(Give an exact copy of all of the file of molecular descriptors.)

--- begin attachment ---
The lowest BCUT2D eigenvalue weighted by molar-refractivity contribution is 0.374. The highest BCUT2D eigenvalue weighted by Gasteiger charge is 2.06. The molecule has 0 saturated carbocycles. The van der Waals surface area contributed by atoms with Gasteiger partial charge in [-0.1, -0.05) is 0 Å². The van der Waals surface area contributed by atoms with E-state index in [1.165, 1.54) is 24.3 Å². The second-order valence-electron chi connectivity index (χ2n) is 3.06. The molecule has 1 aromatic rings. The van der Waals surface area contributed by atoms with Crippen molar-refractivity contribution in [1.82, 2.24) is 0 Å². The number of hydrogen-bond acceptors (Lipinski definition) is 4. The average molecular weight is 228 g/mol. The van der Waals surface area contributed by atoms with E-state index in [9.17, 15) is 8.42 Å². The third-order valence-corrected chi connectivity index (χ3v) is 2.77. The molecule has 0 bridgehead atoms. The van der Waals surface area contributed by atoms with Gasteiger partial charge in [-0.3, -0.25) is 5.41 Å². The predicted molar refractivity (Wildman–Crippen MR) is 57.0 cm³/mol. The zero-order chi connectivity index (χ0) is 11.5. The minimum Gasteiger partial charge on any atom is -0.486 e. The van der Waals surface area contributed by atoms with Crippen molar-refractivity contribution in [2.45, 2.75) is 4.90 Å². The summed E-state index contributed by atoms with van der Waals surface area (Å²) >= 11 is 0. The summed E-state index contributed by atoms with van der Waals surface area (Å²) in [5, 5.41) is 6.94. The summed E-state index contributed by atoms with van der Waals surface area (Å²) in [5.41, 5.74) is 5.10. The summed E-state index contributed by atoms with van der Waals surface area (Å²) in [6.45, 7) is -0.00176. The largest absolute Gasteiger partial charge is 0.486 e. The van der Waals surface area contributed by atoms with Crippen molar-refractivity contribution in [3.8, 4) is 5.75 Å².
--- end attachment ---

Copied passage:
The lowest BCUT2D eigenvalue weighted by molar-refractivity contribution is 0.374. The highest BCUT2D eigenvalue weighted by Gasteiger charge is 2.06. The molecule has 0 saturated carbocycles. The van der Waals surface area contributed by atoms with Gasteiger partial charge in [-0.1, -0.05) is 0 Å². The van der Waals surface area contributed by atoms with E-state index in [1.165, 1.54) is 24.3 Å². The second-order valence-electron chi connectivity index (χ2n) is 3.06. The molecule has 1 aromatic rings. The van der Waals surface area contributed by atoms with Crippen molar-refractivity contribution in [1.82, 2.24) is 0 Å². The number of hydrogen-bond acceptors (Lipinski definition) is 4. The average molecular weight is 228 g/mol. The van der Waals surface area contributed by atoms with E-state index in [9.17, 15) is 8.42 Å². The third-order valence-corrected chi connectivity index (χ3v) is 2.77. The molecule has 0 bridgehead atoms. The van der Waals surface area contributed by atoms with Gasteiger partial charge in [-0.3, -0.25) is 5.41 Å². The predicted molar refractivity (Wildman–Crippen MR) is 57.0 cm³/mol. The zero-order chi connectivity index (χ0) is 11.5. The minimum Gasteiger partial charge on any atom is -0.486 e. The van der Waals surface area contributed by atoms with Crippen molar-refractivity contribution in [2.45, 2.75) is 4.90 Å². The summed E-state index contributed by atoms with van der Waals surface area (Å²) >= 11 is 0. The summed E-state index contributed by atoms with van der Waals surface area (Å²) in [5, 5.41) is 6.94. The summed E-state index contributed by atoms with van der Waals surface area (Å²) in [5.41, 5.74) is 5.10. The summed E-state index contributed by atoms with van der Waals surface area (Å²) in [6.45, 7) is -0.00176. The largest absolute Gasteiger partial charge is 0.486 e. The van der Waals surface area contributed by atoms with Crippen molar-refractivity contribution in [3.8, 4) is 5.75 Å².